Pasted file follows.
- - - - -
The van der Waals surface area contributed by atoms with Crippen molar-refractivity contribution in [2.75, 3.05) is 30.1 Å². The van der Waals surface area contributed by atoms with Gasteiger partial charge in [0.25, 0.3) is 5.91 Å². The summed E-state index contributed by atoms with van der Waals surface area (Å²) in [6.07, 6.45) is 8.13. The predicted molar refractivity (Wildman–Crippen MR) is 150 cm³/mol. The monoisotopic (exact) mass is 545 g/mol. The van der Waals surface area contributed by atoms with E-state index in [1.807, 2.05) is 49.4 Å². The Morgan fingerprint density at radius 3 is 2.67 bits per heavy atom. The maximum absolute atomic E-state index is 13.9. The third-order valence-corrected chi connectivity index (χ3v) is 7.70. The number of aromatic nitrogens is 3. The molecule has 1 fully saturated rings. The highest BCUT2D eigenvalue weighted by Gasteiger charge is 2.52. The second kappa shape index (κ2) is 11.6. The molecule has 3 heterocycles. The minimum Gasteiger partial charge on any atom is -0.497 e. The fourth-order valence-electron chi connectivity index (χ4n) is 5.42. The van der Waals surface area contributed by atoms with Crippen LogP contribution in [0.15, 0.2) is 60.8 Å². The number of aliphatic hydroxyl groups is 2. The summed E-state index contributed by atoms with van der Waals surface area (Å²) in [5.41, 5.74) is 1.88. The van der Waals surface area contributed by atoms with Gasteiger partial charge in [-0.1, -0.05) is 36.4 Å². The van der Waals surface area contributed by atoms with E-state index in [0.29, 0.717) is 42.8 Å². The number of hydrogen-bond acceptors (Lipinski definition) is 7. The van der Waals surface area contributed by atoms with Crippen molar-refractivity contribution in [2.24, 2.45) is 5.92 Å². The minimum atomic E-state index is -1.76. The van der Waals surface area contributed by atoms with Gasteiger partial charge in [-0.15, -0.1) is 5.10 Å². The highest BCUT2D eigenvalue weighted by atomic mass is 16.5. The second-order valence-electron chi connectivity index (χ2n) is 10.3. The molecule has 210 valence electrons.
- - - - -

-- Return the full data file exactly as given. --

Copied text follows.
The van der Waals surface area contributed by atoms with Crippen molar-refractivity contribution in [2.75, 3.05) is 30.1 Å². The van der Waals surface area contributed by atoms with Gasteiger partial charge in [0.25, 0.3) is 5.91 Å². The summed E-state index contributed by atoms with van der Waals surface area (Å²) in [6.07, 6.45) is 8.13. The predicted molar refractivity (Wildman–Crippen MR) is 150 cm³/mol. The monoisotopic (exact) mass is 545 g/mol. The van der Waals surface area contributed by atoms with E-state index in [1.807, 2.05) is 49.4 Å². The Morgan fingerprint density at radius 3 is 2.67 bits per heavy atom. The maximum absolute atomic E-state index is 13.9. The third-order valence-corrected chi connectivity index (χ3v) is 7.70. The number of aromatic nitrogens is 3. The molecule has 1 fully saturated rings. The highest BCUT2D eigenvalue weighted by Gasteiger charge is 2.52. The second kappa shape index (κ2) is 11.6. The molecule has 3 heterocycles. The minimum Gasteiger partial charge on any atom is -0.497 e. The fourth-order valence-electron chi connectivity index (χ4n) is 5.42. The van der Waals surface area contributed by atoms with Crippen LogP contribution in [0.15, 0.2) is 60.8 Å². The number of aliphatic hydroxyl groups is 2. The summed E-state index contributed by atoms with van der Waals surface area (Å²) in [5.41, 5.74) is 1.88. The van der Waals surface area contributed by atoms with Gasteiger partial charge in [-0.1, -0.05) is 36.4 Å². The van der Waals surface area contributed by atoms with E-state index in [0.29, 0.717) is 42.8 Å². The number of hydrogen-bond acceptors (Lipinski definition) is 7. The van der Waals surface area contributed by atoms with Crippen molar-refractivity contribution in [2.24, 2.45) is 5.92 Å². The minimum atomic E-state index is -1.76. The van der Waals surface area contributed by atoms with Gasteiger partial charge in [-0.15, -0.1) is 5.10 Å². The highest BCUT2D eigenvalue weighted by atomic mass is 16.5. The second-order valence-electron chi connectivity index (χ2n) is 10.3. The molecule has 210 valence electrons.